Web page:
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Your old phones, tablets and computers don't have to sit around collecting dust in a drawer or a closet. You have a lot of options for getting rid of them and reclaiming that lost space. For gadgets that aren't too old — maybe you bought them within the last couple of years — there's probably trade-in value.
Here are some tips for removing your digital clutter:
Before you trade, sell, recycle or donate a phone or tablet, you should first wipe it of your personal information. I'll show you how to do this on an Android phone or iPhone (and iPad), but you'll want to check the user guide for gadgets like cameras (usually just pop out the storage card) and laptops. The website iMore has a good guide for resetting a Mac, and Laptop Mag has recommendations for resetting a Windows 10 computer.
Here's how to reset an iPhone:
Here's how to reset an Android phone:
If you need a new phone or a new tablet, you can often get credit by trading in an older one.
When I was buying a MacBook Air a couple of months ago, for example, I traded in my iPad Pro 10.5 to cut about $375 off the price. While the model I had still sells for more than $600 new, it was the most convenient option for me and I wasn't using the iPad as much as I expected. I took the iPad out of my bag and handed it to someone at Apple. I then walked out with a MacBook Air at a discount.
Apple recently increased the value it's wiling to offer on trade-ins toward its new iPhone XR and iPhone XS phones. An old iPhone 6 knocks $150 off the price of an iPhone XS. That's not bad if your iPhone 6 is just collecting dust, or you want to replace it for a newer model. However, you might not get a lot (or anything) if it's badly damaged.
You can also send old products to Amazon for store credit by using its trade-in site, or to places like Best Buy and Gazelle. These days, most phone makers and cell carriers offer deals if you're willing to trade in an old product, so just ask. Be sure to shop around and see which place is willing to give you the most money. If you aren't offered what you think a product is worth, you can make more by selling it outright.
You can list old gadgets on places like eBay and Craigslist, but I've had the most luck using a website called Swappa, which is popular in my circle of peers who buy and sell gadgets frequently. I like it because I don't have to meet anyone in person, like on Craigslist, and I haven't had problems with scammers like I have on eBay in the past.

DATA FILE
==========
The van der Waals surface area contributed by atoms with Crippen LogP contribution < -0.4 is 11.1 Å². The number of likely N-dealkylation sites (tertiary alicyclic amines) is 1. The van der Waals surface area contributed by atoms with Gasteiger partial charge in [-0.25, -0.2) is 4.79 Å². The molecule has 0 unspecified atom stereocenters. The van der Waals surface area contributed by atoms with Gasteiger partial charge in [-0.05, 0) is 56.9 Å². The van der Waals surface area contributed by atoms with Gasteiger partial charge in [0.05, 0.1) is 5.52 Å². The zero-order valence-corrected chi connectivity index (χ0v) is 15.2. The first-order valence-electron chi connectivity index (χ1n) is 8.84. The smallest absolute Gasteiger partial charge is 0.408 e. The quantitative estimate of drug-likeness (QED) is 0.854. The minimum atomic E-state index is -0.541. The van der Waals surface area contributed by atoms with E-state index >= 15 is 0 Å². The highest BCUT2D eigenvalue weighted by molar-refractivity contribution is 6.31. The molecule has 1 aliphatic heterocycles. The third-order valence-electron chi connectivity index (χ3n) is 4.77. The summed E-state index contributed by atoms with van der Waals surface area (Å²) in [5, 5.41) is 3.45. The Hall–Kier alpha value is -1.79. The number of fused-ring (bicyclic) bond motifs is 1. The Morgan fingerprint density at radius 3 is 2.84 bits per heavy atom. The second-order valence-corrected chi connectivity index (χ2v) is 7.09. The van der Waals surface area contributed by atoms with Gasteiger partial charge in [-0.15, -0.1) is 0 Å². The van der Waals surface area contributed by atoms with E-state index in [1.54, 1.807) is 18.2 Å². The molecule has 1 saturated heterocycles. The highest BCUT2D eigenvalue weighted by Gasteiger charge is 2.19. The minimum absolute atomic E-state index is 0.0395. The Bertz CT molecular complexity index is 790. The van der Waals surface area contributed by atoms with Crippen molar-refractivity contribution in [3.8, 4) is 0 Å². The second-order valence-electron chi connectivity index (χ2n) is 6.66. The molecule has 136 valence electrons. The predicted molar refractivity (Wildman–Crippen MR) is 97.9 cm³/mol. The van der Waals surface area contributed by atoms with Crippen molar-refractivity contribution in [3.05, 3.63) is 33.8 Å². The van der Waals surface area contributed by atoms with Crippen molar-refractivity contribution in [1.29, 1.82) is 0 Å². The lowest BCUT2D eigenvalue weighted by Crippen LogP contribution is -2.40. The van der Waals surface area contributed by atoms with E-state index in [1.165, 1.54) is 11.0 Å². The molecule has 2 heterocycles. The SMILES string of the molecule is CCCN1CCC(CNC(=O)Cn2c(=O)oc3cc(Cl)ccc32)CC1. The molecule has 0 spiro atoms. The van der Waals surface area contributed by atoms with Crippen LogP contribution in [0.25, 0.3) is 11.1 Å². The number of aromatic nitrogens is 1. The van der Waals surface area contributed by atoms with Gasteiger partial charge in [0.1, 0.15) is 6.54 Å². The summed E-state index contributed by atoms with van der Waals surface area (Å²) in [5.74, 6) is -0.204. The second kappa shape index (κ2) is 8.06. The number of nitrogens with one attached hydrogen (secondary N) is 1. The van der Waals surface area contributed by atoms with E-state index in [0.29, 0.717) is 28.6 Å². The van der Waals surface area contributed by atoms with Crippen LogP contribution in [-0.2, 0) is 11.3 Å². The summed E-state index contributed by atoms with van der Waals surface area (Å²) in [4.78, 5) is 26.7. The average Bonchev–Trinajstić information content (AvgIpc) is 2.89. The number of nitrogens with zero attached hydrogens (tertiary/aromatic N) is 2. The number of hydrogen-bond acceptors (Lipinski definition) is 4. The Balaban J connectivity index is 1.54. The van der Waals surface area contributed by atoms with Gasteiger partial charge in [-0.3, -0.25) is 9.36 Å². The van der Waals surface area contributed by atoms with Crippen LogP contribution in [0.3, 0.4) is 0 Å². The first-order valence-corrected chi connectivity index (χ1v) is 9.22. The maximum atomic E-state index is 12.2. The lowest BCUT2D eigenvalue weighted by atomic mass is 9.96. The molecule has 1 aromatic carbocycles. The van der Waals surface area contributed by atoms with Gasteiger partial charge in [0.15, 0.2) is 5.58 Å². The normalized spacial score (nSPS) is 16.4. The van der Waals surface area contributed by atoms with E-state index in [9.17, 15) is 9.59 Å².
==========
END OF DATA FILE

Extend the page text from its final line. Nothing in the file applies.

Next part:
Here's how it works: You create a free Swappa account and then choose "Sell on Swappa" on the main page. You can list phones, cameras, laptops, tablets, smartwatches and other wearables, video games, VR headsets and even smart thermostats or an old Echo.
Swappa will tell you the current lowest listed price in either new, mint, good or fair condition and recent prices for similar devices. If you price your gadget within that range, you should be able to sell it.
Take a few pictures (this is required, along with a special number you include in the pictures to confirm it's you), post some information about it and then wait. I sold a Galaxy Note 9 earlier this year in just a few days.
Swappa takes a flat fee out of your sale — it's free if you sell something up to $50 but gradually increases with the sale price. If you sell something for $1,000, Swappa takes a $35 fee. If you sell something for $6,000, Swappa keeps $250. Here are the fees you can expect to pay.
If you can't sell your device, be good to the planet and recycle it.
"Recycling one million laptops saves the energy equivalent to the electricity used by more than 3,500 U.S. homes each year," according to the EPA. "For every million cell phones we recycle, 35 thousand pounds of copper, 772 pounds of silver, 75 pounds of gold and 33 pounds of palladium can be recovered."
The EPA has a list of most of the major electronics makers in the U.S., complete with links to where you can recycle those products.
Apple isn't on that list, but it has its own massive recycling program. Apple uses 100 percent recycled aluminum in its new MacBook Air, for example. You can see a picture of its iPhone recycling robot, Daisy, above. When you trade in a product, Apple either gives you credit or recycles it for you.
Best Buy has collected and recycled more than 1 billion pounds of electronics and appliances. You can bring old electronics, even including old batteries, cords, cables and plastic bags, and leave them in a kiosk inside the front doors of a Best Buy. For gadgets, just bring them to the Customer Service counter.
Cell Phones for Soldiers lets you donate your old phones and tablets. The nonprofit will do one of two things with them. First, it either resells or recycles them and then takes that money to buy prepaid calling cards for soldiers currently serving overseas. Second, depending on the quality, Cell Phones for Soldiers will clear the phone and reset it to factory settings for you, then pair it with a low-income veteran, who can use to to find a job or reach Veterans Affairs. More than 200 veterans are currently participating in that program.
You can also donate phones to the Wounded Warrior Project, which also helps veterans. Another nonprofit, Medic Mobile, recycles old phones and tablets to fund health-care programs in Africa, Asia and Latin America.